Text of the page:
|Publication number||US4993665 A|
|Application number||US 07/312,051|
|Publication date||Feb 19, 1991|
|Filing date||Feb 17, 1989|
|Priority date||Feb 17, 1989|
|Publication number||07312051, 312051, US 4993665 A, US 4993665A, US-A-4993665, US4993665 A, US4993665A|
|Original Assignee||Fred Sparling|
|Export Citation||BiBTeX, EndNote, RefMan|
|Patent Citations (23), Non-Patent Citations (2), Referenced by (28), Classifications (5), Legal Events (3)|
|External Links: USPTO, USPTO Assignment, Espacenet|
Helicopters are equipped with an external cargo hook, mounted directly under the center of gravity of the helicopter for the purpose of transporting a load externally. This enables the helicopter to transport loads which will not fit inside the helicopter. It is also a speedy and convenient way of transporting large and cumbersome loads because it is not necessary to land the helicopter and load it and then to land to unload at a final destination. Also in operating in rough terrain there may not be a suitable landing area at certain pick-up points and thus if loads could only be transported internally in the helicopter it would be necessary to first transport the load to a suitable landing area for the helicopter.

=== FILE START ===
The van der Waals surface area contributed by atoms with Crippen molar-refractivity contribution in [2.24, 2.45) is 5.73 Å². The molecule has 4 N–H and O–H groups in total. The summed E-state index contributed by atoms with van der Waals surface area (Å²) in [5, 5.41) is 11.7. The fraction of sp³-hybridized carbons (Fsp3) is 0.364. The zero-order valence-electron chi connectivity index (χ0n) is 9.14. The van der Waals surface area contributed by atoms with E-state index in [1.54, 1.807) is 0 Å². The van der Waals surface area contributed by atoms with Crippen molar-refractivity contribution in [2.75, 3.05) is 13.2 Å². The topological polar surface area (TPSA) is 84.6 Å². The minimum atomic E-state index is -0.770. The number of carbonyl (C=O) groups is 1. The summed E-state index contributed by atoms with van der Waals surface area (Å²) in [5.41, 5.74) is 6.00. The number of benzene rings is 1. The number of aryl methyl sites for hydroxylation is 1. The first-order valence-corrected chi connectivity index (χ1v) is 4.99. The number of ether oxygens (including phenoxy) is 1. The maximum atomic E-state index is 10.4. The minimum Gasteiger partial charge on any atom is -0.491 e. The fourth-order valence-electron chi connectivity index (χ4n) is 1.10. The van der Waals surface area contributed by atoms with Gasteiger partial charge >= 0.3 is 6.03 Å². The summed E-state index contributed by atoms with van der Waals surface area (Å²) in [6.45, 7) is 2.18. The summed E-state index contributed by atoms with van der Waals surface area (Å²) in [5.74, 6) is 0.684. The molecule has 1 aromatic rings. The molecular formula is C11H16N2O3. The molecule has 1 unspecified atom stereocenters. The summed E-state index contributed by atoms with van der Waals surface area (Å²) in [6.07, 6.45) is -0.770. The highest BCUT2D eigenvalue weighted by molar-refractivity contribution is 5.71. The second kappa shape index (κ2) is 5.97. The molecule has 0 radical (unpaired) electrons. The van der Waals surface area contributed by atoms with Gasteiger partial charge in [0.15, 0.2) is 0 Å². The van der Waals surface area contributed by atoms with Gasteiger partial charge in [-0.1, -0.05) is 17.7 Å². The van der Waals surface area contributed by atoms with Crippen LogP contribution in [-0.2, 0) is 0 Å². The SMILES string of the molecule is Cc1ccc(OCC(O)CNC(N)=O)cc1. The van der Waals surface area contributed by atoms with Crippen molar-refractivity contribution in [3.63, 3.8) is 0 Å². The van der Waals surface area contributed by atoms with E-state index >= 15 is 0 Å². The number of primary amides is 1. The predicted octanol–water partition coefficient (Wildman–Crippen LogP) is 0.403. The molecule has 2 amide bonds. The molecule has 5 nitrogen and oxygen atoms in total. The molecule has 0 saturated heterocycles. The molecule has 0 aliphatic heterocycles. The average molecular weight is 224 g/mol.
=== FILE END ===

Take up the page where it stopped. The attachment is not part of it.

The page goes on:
A third advantage to carrying the load externally is that greater weights can be carried. All aircraft must be flown at weights which do not exceed their authorized gross weights and almost every helicopter has a higher authorized gross weight for external than for internal loading. This is in part because an external load can be instantly released, if necessary in an emergency and consequently it is considered acceptable to push the load carrying ability of the helicopter much closer to its limits. Also the limits of the authorized gross weights is dictated by the load carrying ability of the landing gear and since an external hook operation permits the load to hang beneath the helicopter the weight of the load is not imposed on the landing gear. Yet again, some dangerous loads pose a less potential danger to the aircraft and its occupants when carried outside, rather than inside, the aircraft.
Furthermore certain equipment is designed to perform its function only while connected to the cargo hook of a helicopter such as certain types of agricultural spray booms, water buckets and aerial ignition devices.